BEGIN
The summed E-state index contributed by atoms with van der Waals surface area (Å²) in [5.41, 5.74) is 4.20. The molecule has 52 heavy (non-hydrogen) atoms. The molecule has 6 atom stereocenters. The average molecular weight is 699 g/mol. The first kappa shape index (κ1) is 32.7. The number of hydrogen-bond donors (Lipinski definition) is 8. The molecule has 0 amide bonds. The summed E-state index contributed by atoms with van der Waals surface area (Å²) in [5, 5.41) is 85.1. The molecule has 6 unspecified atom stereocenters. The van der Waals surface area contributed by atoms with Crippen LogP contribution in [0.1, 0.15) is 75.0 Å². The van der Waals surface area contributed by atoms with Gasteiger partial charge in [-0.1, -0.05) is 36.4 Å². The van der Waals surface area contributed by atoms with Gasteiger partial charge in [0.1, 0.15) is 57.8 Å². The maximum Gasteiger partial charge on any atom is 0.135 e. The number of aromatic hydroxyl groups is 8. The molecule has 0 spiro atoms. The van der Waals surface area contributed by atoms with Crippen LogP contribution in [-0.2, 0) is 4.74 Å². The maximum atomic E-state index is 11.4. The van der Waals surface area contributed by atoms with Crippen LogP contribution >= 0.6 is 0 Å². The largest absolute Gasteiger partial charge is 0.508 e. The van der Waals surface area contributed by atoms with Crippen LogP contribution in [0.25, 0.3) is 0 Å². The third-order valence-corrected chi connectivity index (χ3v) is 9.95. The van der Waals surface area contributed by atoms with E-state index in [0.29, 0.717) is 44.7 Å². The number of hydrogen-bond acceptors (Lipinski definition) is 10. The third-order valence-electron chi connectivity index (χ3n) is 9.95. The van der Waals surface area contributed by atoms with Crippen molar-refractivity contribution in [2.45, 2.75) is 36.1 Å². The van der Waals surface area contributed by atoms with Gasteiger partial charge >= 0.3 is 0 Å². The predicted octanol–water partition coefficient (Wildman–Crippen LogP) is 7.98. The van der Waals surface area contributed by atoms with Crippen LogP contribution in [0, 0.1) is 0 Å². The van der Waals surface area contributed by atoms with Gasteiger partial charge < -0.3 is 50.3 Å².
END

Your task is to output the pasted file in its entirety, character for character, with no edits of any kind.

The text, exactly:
The summed E-state index contributed by atoms with van der Waals surface area (Å²) in [5.41, 5.74) is 4.20. The molecule has 52 heavy (non-hydrogen) atoms. The molecule has 6 atom stereocenters. The average molecular weight is 699 g/mol. The first kappa shape index (κ1) is 32.7. The number of hydrogen-bond donors (Lipinski definition) is 8. The molecule has 0 amide bonds. The summed E-state index contributed by atoms with van der Waals surface area (Å²) in [5, 5.41) is 85.1. The molecule has 6 unspecified atom stereocenters. The van der Waals surface area contributed by atoms with Crippen LogP contribution in [0.1, 0.15) is 75.0 Å². The van der Waals surface area contributed by atoms with Gasteiger partial charge in [-0.1, -0.05) is 36.4 Å². The van der Waals surface area contributed by atoms with Gasteiger partial charge in [0.1, 0.15) is 57.8 Å². The maximum Gasteiger partial charge on any atom is 0.135 e. The number of aromatic hydroxyl groups is 8. The molecule has 0 spiro atoms. The van der Waals surface area contributed by atoms with Crippen LogP contribution in [-0.2, 0) is 4.74 Å². The maximum atomic E-state index is 11.4. The van der Waals surface area contributed by atoms with Crippen LogP contribution >= 0.6 is 0 Å². The largest absolute Gasteiger partial charge is 0.508 e. The van der Waals surface area contributed by atoms with Crippen LogP contribution in [0.25, 0.3) is 0 Å². The third-order valence-corrected chi connectivity index (χ3v) is 9.95. The van der Waals surface area contributed by atoms with E-state index in [0.29, 0.717) is 44.7 Å². The number of hydrogen-bond acceptors (Lipinski definition) is 10. The third-order valence-electron chi connectivity index (χ3n) is 9.95. The van der Waals surface area contributed by atoms with Crippen molar-refractivity contribution in [2.45, 2.75) is 36.1 Å². The van der Waals surface area contributed by atoms with Gasteiger partial charge >= 0.3 is 0 Å². The predicted octanol–water partition coefficient (Wildman–Crippen LogP) is 7.98. The van der Waals surface area contributed by atoms with Crippen LogP contribution in [0, 0.1) is 0 Å². The van der Waals surface area contributed by atoms with Gasteiger partial charge < -0.3 is 50.3 Å².